- Section 1-4, Dowry Act
- Zeba Sathar, Cynthia Lloyd, et al. (2001–2002) "Adolescents and Youth in Pakistan" pp.92-116, Population Council (with support from UNICEF)
- Yasmeen, S. (1999) "Islamisation and democratisation in Pakistan: Implications for women and religious minorities", South Asia Journal of South Asian Studies 22(s1), pages 183-195 doi:10.1080/00856408708723381
- Ibraz, T. S., Fatima, A., & Aziz, N. (1993) "Uneducated and Unhealthy: The Plight of Women in Pakistan" [with Comments], The Pakistan Development Review Vol.32 No.4 pp.905-915
- Niaz, U. (2004) "Women's mental health in Pakistan", World Psychiatry 3(1), 60
- Hussain, R. (1999) "Community perceptions of reasons for preference for consanguineous marriages in Pakistan", Journal of Biosocial Science Vol.31 No.4 pp.449-461
- Shah, K. (1960). "Attitudes of Pakistani students toward family life", Marriage and Family Living Vol.22 No.2 pp. 156-161
- Korson, J. H., & Sabzwari, M. A. (1984). "Age and Social State at Marriage, Karachi, Pakistan 1961-64 and 1980: A Comparative Study", Journal of Comparative Family Studies 15(2), pp. 257-279.
- Operational Note: Pakistan Refworld, A United Nations initiative (August 2011), see pages 16-21
- Subhani, D., Imtiaz, M., & Afza, S. (2009). To estimate an equation explaining the determinants of Dowry
- Nasrullah and Muazzam (2010) "Newspaper reports: a source of surveillance for burns among women in Pakistan", Journal of Public Health 32 (2): 245-249
- Juliette Terzieff (October 27, 2002) "Pakistan's Fiery Shame: Women Die in Stove Deaths" WeNews, New York
- Miller, B. D. (1984). "Daughter neglect, women's work, and marriage: Pakistan and Bangladesh compared", Medical anthropology 8(2), 109-126.
- Ashraf Javed (June 9, 2013) "Done to a daughter over dowry", The Nation (Pakistan)
- (2006) Fight Against Dowry, SACHET (Pakistan); also see Dr. A.Q. Khan's July 2003 foreword on widespread Dowry problems to the Prime Minister of Pakistan
- Shahnaz Huda (2006), Dowry in Bangladesh: Compromizing Women’s Rights, South Asia Research, November vol. 26 no. 3, pages 249-268
- Women’s Safety: Ghosts on the Prowl Mahfuzur Rahman, Dhaka Courier, January 26, 2012
- Steingass Persian-English, University of Chicago, See explanation for Jahiz
- Persian English Dictionary see Dowry
- "Charter of the United Nations: Preamble". United Nations. Retrieved 2012-09-04.
- "The Universal Declaration of Human Rights". United Nations. Retrieved 2012-09-04.
- "International Covenant on Civil and Political Rights". Office of the United Nations High Commissioner for Human Rights. Retrieved 2012-09-04.
- "International Covenant on Economic, Social and Cultural Rights". Office of the United Nations High Commissioner on Human Rights. Retrieved 2012-09-04.
- "International Law". Office of the United Nations High Commissioner for Human Rights. Retrieved 2012-09-04.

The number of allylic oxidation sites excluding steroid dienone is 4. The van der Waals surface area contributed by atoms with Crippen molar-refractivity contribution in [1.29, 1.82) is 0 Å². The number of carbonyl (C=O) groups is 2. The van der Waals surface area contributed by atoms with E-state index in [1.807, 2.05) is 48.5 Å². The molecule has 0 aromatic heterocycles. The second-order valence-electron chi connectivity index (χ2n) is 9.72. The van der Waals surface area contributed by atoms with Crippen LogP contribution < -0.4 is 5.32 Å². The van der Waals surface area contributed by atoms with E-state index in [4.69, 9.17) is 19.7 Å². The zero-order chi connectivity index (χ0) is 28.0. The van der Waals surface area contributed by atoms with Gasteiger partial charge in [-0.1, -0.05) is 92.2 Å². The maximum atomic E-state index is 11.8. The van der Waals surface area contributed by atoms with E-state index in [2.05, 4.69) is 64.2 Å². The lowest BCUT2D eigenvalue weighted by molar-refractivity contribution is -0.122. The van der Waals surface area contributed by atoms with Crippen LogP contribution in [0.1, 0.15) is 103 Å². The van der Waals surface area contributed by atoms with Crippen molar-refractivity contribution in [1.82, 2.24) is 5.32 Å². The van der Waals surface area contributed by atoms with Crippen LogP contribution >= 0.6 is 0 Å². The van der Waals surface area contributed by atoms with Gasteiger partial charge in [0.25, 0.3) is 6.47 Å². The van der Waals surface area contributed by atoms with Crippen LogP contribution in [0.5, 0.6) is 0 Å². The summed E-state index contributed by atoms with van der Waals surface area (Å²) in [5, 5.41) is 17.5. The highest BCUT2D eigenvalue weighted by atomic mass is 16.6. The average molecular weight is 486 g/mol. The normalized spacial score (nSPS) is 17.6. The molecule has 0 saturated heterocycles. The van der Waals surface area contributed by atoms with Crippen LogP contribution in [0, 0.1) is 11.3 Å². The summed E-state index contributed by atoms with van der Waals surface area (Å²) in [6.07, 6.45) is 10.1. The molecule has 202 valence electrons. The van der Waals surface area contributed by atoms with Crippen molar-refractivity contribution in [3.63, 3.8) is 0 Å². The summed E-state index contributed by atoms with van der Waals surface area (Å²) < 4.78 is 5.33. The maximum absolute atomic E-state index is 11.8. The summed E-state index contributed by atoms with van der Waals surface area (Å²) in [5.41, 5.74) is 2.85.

- "Convention on the Elimination of All Forms of Discrimination Against Women". United Nations. Retrieved 2012-09-04.
- "Statement of UNICEF Executive Director Ann M. Veneman on International Women's Day". UNICEF. Retrieved 2012-09-04.
- "UNICEF Strategic Priority Action Plan for Gender Equality: 2010-2012". UNICEF.
- "Violence Against Women Information". Amnesty International. Retrieved 2012-09-04.
- "India". Amnesty International. Retrieved 2012-09-04.
- "India: Disappointing Year for Human Rights". 2012-09-04. Human Rights Watch.
- "Her Majesty Queen Noor and Nancy Pelosi Join GFW to Announce Endowment for the World's Women". Global Fund For Women. Retrieved 2012-09-04.
- "Dowry Deaths & Bride Burning". V-Day. Retrieved 2012-09-04.
- Dowry Murder: The Imperial Origins of a Cultural Crime, by Veena Talwar Oldenburg. Published by Oxford University Press, 2002.
- Dowry and Protection to Married Women, by Paras Diwan, Peeyushi Diwan. Published by Deep & Deep Publications, 1987.
- Crime in Marriages, a Broad Spectrum, by Poornima Advani. Published by Gopushi Publishers, 1994.
- Encyclopaedia of violence against women and dowry death in India, by Kalpana Roy. Published by Anmol Publications PVT. LTD., 1999. ISBN 81-261-0343-4.
- Dowry Death in India, by Geetanjali Mukherjee. Published by Indian Publishers Distributors, 1999. ISBN 81-7341-091-7.
- Dowry Death, by Kamakshya Prasad, Jawaid Ahmad Khan, Hari Nath Upadhyaya. Published by Modern Law Publications, 2000. ISBN 81-87629-04-5.
- Women in South Asia: Dowry Death and Human Rights Violations, by Pramod Kumar Mishra. Published by AuthorsPress, 2000. ISBN 81-7273-039-X.
- Dowry murder: the imperial origins of a cultural crime, by Veena Talwar Oldenburg. Published by Oxford University Press US, 2002. ISBN 0-19-515071-6.
- Death by Fire: Sati, Dowry, Death, and Female Infanticide in Modern India, by Mala Sen. Published by Rutgers University Press, 2002. ISBN 0-8135-3102-0.
- A Most Unsuitable Girl: A Play on Dowry Deaths, by Rajesh Talwar. Published by Gyan Publishers, 2003. ISBN 8178351102
- Article by women's activist Madhu Kishwar
- Indian National Crime Bureau Data on Dowry Deaths
- Indian newspaper articles on Dowry Deaths
- - National Commission for Women, (NCW) India
- Death of two women due to dowry demands
- Leaders of community call for an end to lavish wedding celebrations
- Dowry Disgrace and Suicides
- Most dowry victims in State of Punjab(India) are poisoned